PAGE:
A Day Late and No Dollars Short: My views on Trayvon

Everyone with a preteen knows what it is like to have your words fall on deaf ears.

Too many times I’ve been worried that my using every example as a lesson will eventually lead to “subjective deafness.”

My lectures becoming “wha wha whas.” Just another one of mom’s tirades.

Not more then a day after my mother introduced my children to the world of Kony, was that child been brutally murdered.

Not a week after nightmares of kidnapping and brainwashing had entered their minds, the reality of profiling and entitlement cast shadows over their world.

In all honest, I wasn’t moved by the plight of Uganda, Ghana or any of those other far off lands.

I’ve been so bogged down in my own house of judges,



bill collectors

and landlords, that those accounts were too far removed.

Then it hit my backyard,

my children

and even my own childhood.

Flashbacks of my days as a 17 year old baldheaded backpacker filled my mind.

The accounts of redneck relatives assuming I was a gun-tooting

drug dealer

because my pants were too big

and my hoodie was just large enough to fit my contraband, rushed back.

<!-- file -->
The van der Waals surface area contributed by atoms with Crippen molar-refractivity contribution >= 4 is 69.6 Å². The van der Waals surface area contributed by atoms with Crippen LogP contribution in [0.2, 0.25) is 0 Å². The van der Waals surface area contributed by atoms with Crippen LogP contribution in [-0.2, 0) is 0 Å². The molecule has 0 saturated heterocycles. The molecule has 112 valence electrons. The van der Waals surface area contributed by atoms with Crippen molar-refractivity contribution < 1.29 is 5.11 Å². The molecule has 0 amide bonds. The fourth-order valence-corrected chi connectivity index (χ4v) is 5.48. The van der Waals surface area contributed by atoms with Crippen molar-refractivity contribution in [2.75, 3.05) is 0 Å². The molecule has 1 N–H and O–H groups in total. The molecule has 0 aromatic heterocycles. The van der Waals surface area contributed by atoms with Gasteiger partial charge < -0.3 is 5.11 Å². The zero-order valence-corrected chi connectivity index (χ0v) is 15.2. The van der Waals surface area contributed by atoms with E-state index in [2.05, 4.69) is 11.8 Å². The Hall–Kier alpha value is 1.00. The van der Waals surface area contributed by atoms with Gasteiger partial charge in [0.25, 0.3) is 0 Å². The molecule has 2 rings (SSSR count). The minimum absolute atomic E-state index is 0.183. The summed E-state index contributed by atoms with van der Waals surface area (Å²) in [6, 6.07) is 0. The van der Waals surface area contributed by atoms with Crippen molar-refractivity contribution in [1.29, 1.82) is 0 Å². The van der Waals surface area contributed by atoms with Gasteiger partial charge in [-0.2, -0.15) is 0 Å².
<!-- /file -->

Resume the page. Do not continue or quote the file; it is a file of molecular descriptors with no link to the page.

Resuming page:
What if???

What if those nights walking through neighborhoods I thought were safe, the self appointed eatchmen had spotted me?

What if I didn”t have my “big brothers” looking out for me to drive me home?

My while life I feared the robbers and rapists.

Never realizing I was one walk home away from being Trayvon.

Hell in a few years my son is going to be that kid.

My 11 year old son is now terrifed to wear his hoodie on his head because…

what if?

How am I supposed to teach my children to love their neighbors when now everyone is dangerous?

My son’s saving grace his he can pass. Never in my life have I understood that more than now.

How am I supposed to teach him his heritage and being proud of where he comes from- when being black is enough to get you killed?

The look on his face when he realized this could have happened to me when I was growing up…

The look on mine when I realized he is my kid and someday he’ll be face to face with a Zimmerman or Duke or those damn relatives that I no longer talk to…

Is it that moment when a drop is all that counts or will his fairness be enough to save his life?

The reality of racism has already been introduced to my 13 year old daughter.

She’s had the question of if I’m her real mother and the concerns of why her hair is so “fuzzy.”

She’s become all too aware of the reality of not being “pure blood.”

Is she going to be terrified to admit what her makeup is in fear of backlash?

Never in my life has someone else’s decision so effected me.

Never in my life have I felt so connected.

So terrified.

So angry.

I still wonder if that man knew that the bullet he set free would effect the world, would he have pulled the trigger?

What if…




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